Though he’s still a young 24, Ravindra Jadeja’s career has seen more stops and starts than a bus in Bangalore traffic. There have been the troughs — a 35-ball-25 at the Twenty20 World Cup in 2009 that left him carrying the blame for India’s exit, an inexplicable run-out later that year at Hyderabad that cost India a narrow ODI loss to Australia, being unable to find a place in the 2011 World Cup squad — and more recently, increasingly, the crests.

With a pivotal role in the one-day series at home to England, the Australia Tests that followed, and now his latest exploits, Jadeja is steadily transforming the dominant perception.

Once seen as a bit-part impostor out of his depth in the big league, the Saurashtra all-rounder — safe to call him that now — is today a vital cog in the Indian ODI wheel.

“In my earlier days, I wasn’t able to perform on the ground what I had planned,” he said, after his five for 36 against the West Indies at The Oval on Tuesday. “Now I don’t worry much about what is or isn’t going to happen. I only think about the ground, the conditions, what the team requires. I only think in one direction — what I need to do today.”

If Jadeja’s fielding and batting down the order helped India against South Africa in Cardiff, it was his turn and incessantly sharp bowling that changed the texture of the West Indies innings.

Praise from Bravo

Dwayne Bravo, the West Indies captain and Jadeja’s IPL team-mate at CSK did not hold anything back in his praise of the latter.

“Yeah, Jadeja is a very good all-round cricketer,” he said. “He’s unrelenting in the field. He comes in the lower order and gets runs when needed. He bowls wicket to wicket and has a good arm-ball. And he’s being led by one of the greatest captains that ever played the game,” he said.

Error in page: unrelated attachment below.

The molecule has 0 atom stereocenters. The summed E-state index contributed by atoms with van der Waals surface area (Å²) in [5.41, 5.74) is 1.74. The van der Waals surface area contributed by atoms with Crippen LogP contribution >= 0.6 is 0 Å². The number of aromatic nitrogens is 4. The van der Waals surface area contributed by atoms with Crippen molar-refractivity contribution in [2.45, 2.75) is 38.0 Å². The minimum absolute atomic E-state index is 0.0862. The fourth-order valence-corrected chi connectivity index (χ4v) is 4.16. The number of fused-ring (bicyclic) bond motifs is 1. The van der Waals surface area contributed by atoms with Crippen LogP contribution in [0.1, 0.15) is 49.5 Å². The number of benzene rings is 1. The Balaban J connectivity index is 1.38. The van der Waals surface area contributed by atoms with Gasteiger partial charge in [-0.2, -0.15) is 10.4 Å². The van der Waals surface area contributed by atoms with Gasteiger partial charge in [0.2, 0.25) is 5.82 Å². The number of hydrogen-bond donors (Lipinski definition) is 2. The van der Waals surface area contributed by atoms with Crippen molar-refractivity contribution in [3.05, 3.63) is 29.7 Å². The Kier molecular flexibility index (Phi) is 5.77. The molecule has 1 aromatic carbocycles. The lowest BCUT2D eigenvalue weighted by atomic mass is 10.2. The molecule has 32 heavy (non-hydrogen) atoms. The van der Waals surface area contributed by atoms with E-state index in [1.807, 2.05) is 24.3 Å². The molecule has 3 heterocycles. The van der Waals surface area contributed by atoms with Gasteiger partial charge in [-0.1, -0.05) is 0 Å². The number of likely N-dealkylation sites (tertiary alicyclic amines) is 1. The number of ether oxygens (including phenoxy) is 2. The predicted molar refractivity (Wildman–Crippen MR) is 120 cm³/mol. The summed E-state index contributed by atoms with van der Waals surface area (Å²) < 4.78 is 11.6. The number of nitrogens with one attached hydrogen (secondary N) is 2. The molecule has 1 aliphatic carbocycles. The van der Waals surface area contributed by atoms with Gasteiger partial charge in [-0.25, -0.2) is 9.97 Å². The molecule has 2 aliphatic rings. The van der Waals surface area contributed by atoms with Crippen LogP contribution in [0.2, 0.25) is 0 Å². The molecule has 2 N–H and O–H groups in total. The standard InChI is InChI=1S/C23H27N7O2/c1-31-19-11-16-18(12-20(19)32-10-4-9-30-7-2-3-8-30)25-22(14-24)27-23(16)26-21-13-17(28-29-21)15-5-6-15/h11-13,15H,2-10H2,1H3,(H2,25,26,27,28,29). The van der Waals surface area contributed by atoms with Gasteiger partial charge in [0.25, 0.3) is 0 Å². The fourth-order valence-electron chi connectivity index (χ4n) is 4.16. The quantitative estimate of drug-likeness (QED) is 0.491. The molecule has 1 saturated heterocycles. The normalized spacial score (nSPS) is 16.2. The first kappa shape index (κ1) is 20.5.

Bravo’s last point is significant. M.S. Dhoni’s persistence with Jadeja, for all his previous mediocrities, owes itself to the captain’s steady belief in his qualities. “He can read a person’s cricketing ability very well,” Jadeja said of his skipper on Tuesday. “That’s why he keeps backing me all the time.”

Although not in the same league as a batsman, Jadeja has gradually eased into the all-action role that Yuvraj Singh once fulfilled. His fielding has been proactive, and where circumstances have demanded five bowlers, Jadeja’s presence has lent the side a finely-rounded look. During England’s one-day series in India earlier this year, Dhoni noted so much at Ranchi. “He is definitely someone who is giving us that balance,” he said.

“We have been struggling with a seamer all-rounder. Before the new rules, we used to rely on Yuvraj (Singh) and a few other part-timers to get rid of those 10 overs, but now Yuvi will need a bit more time to settle down.

“In that way Jadeja is the perfect person to have and he can bat a bit. He is a good prospect; it is just that we need to keep faith in him. He will have a few bad games at the same time, but, overall, he will get better and better.”

Dhoni has admitted that Jadeja needs to work on his batting. And, at least visibly, his approach of late has been marked by a strong belief.

“At the international level what happens, you know, you need to score runs and take wickets,” Dhoni said. “As an individual, most of us before playing for India know we are good cricketers, but it’s the amount of runs you score at the top level that gives you the confidence.”